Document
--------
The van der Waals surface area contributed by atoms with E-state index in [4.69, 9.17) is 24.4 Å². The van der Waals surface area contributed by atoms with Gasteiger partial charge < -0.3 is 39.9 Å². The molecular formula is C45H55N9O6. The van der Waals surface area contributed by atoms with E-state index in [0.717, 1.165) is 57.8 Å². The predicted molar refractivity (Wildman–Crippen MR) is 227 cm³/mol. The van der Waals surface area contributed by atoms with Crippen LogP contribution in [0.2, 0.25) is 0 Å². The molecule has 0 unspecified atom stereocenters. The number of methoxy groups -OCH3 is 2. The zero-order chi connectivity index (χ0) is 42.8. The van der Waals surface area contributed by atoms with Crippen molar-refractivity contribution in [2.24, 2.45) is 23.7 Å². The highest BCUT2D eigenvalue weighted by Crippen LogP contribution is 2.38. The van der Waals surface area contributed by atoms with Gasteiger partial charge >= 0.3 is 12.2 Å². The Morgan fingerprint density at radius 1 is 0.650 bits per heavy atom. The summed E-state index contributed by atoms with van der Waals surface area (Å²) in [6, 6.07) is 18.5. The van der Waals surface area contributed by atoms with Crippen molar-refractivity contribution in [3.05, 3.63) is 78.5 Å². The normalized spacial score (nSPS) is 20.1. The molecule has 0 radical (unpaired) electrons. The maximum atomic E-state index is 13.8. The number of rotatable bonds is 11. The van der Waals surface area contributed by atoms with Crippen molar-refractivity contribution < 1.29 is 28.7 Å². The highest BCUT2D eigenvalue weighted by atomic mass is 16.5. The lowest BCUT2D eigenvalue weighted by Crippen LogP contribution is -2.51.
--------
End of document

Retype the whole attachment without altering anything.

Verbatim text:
The van der Waals surface area contributed by atoms with E-state index in [4.69, 9.17) is 24.4 Å². The van der Waals surface area contributed by atoms with Gasteiger partial charge < -0.3 is 39.9 Å². The molecular formula is C45H55N9O6. The van der Waals surface area contributed by atoms with E-state index in [0.717, 1.165) is 57.8 Å². The predicted molar refractivity (Wildman–Crippen MR) is 227 cm³/mol. The van der Waals surface area contributed by atoms with Crippen LogP contribution in [0.2, 0.25) is 0 Å². The molecule has 0 unspecified atom stereocenters. The number of methoxy groups -OCH3 is 2. The zero-order chi connectivity index (χ0) is 42.8. The van der Waals surface area contributed by atoms with Crippen molar-refractivity contribution in [2.24, 2.45) is 23.7 Å². The highest BCUT2D eigenvalue weighted by Crippen LogP contribution is 2.38. The van der Waals surface area contributed by atoms with Gasteiger partial charge >= 0.3 is 12.2 Å². The Morgan fingerprint density at radius 1 is 0.650 bits per heavy atom. The summed E-state index contributed by atoms with van der Waals surface area (Å²) in [6, 6.07) is 18.5. The van der Waals surface area contributed by atoms with Crippen molar-refractivity contribution in [3.05, 3.63) is 78.5 Å². The normalized spacial score (nSPS) is 20.1. The molecule has 0 radical (unpaired) electrons. The maximum atomic E-state index is 13.8. The number of rotatable bonds is 11. The van der Waals surface area contributed by atoms with Crippen molar-refractivity contribution < 1.29 is 28.7 Å². The highest BCUT2D eigenvalue weighted by atomic mass is 16.5. The lowest BCUT2D eigenvalue weighted by Crippen LogP contribution is -2.51.